For business owners, although it may not be front of mind as you’re working through operational challenges, it’s a reality that one day, you will no longer be part of your business. The terms under which you retire, sell or transition ultimately depends on the succession plan you put in place.
A succession plan is a blueprint for your eventual exit from the business, but it also helps you realise the value you’ve created. An exit strategy can take many forms. It may be partial or full for the outgoing partner – you may choose to stay on in a different capacity or stage the transition, for example. It typically is part of your talent management strategy, giving high performers the opportunity to share in the business success and increase their sense of ownership in the firm’s future.
All of these strategies need to start with the end goal in mind, according to Danny Chung, Segment Head, the Built Environment, Macquarie Business Banking. In discussion with Craig West, CEO of Succession Plus, Craig quotes a survey published by the Exit Planning Institute, that 49% of business owners between 50 to 59 have no formal succession plan. When considering that almost half of the mature business population have no formal plans for their exit, it’s important that you’re part of the 51% who’ve considered their future formally.
“Think about your goals, and when you want to achieve them by,” advises Chung. These are often quite personal, but they also need to take taxation, legal and financial considerations into account.
Your successor may be an internal appointment, or they could be an external party. If looking at an external party, you need to make sure they are the right cultural fit for your business.
With internal appointments, being seen as a successor can be a powerful motivator for your most talented staff. Beyond their ability to generate income, you should look for leadership qualities such as their ability to motivate and coach others.
“Start grooming them to think like a business owner, and begin transitioning some client relationships across,” suggests Chung. It’s also important to educate them about the responsibilities and obligations that come with ownership – this is not a decision to take lightly.
“For professional service industries, the most common valuation methodology is a multiple of Future Maintainable Earnings (FME),” explains Chung. “By using this process we are working towards obtaining an estimation of what we reasonably expect revenues will be over the longer term”.
A multiple is then applied to determine the business valuation– this multiple will depend on a number of variable (qualitative) factors such as how the diversity and consistency of income, profit margins and client base, to name a few.
“If you’re the sole ‘rainmaker’ and you want to exit, the business will have limited value to an external buyer,” says Chung. “Most valuation models are based on multiples of future maintainable earnings so you need to get all staff billing, not just you.” There needs to be goodwill at a firm level, rather than a personal level.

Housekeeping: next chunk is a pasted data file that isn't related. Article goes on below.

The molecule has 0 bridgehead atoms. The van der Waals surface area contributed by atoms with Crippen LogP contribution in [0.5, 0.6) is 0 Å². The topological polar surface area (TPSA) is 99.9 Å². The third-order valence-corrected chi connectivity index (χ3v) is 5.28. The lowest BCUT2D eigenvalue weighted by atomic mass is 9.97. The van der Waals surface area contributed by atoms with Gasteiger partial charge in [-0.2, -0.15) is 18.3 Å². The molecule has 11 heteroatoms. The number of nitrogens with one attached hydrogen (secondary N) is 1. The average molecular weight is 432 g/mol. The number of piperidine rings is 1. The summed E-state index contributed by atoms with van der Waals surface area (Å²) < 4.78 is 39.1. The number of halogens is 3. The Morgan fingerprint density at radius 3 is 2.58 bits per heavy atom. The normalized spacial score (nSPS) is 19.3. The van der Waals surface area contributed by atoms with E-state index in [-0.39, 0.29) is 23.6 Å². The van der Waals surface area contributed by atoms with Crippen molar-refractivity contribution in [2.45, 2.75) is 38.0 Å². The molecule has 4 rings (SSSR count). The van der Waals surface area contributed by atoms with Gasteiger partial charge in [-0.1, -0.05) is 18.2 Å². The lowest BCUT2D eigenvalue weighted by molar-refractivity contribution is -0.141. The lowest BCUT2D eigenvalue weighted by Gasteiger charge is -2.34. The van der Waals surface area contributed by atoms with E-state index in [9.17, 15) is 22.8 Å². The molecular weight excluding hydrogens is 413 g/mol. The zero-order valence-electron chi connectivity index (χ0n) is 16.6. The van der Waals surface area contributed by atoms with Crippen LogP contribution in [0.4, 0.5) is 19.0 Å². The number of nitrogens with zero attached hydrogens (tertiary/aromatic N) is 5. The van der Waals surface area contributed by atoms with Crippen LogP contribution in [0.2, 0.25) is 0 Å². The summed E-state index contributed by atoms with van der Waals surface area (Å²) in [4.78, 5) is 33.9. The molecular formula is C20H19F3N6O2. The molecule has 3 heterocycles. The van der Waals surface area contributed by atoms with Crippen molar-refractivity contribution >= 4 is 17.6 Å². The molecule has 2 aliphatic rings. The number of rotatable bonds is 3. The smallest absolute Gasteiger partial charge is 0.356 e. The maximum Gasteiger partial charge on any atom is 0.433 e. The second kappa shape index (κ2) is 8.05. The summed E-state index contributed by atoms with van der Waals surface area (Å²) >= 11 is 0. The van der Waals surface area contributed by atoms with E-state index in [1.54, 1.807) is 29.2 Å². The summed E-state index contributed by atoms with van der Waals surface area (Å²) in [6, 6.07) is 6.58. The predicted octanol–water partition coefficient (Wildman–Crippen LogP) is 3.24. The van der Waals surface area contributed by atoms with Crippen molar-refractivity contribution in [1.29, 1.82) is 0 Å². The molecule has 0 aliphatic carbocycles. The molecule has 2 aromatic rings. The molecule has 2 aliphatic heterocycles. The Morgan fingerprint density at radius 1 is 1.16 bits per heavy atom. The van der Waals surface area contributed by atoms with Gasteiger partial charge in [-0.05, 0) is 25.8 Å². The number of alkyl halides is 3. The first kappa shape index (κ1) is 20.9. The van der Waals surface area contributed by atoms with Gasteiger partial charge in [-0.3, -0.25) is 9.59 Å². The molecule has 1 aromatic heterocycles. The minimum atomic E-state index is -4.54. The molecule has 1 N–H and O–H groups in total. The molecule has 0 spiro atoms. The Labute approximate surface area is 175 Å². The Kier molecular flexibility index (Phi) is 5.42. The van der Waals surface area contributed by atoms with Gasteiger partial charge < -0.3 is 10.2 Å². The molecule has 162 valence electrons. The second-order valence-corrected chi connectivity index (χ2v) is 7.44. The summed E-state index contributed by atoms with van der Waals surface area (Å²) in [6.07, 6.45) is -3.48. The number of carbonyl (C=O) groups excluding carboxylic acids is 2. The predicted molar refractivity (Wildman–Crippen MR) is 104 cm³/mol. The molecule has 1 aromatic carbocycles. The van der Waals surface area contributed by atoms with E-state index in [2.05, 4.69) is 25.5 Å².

While you’re still working in your business, concentrate on maximising its value. This may be done through focusing on efficiency measures, documenting processes and systems, and ensuring that financial reporting is current.
You can expect a lot of questions during the due diligence process, so be prepared to be completely transparent with financial reporting. At this stage, it’s also important to consult a legal adviser to get a new shareholders or partnership agreement, and advice on the most appropriate structures. “You need robust documentation to deal with different scenarios,” advises Chung.
Selling your business, or even selling down your shares, doesn’t always mean an immediate exit. You may want to transition out and still receive equity dividends or salary based on business performance, in exchange for consultancy services.
“You may still want to add value after you retire,” acknowledges Chung. “Be honest with staff about your plans – do you want to work part-time as a consultant or with a specific client?”
Macquarie provides innovative financial solutions to fund in new partners. For example, an engineering firm has four principals with equal shareholdings and they want to introduce two new shareholders with 10% equity each. Typically, the two younger staff members have limited personal assets outside their family home, or may be trying to save for a property, so the principals discuss alternative funding models with their Macquarie Business Banking Relationship Manager.
To purchase their 10% equity, Macquarie Bank could potentially leverage the cash flow of the business to fund in the new shareholders.
“The borrowers take on the debt in any entity advised by them or their accountant, and repay it at an agreed rate, but it’s secured by business and personal guarantees rather than their homes.”
Generally in these instances, agreed repayments may be structured to ensure that free cash flow is used to reduce the debt. This process can be structured so that free cash flow can be used to pay of any non-deductable debt in the first instance.
As can be seen, there are a number of factors to consider with succession planning. Starting and planning the process is paramount and the first step with regards to any sale of your business.
For more information, please contact Danny on 0438 223 765 or email@example.com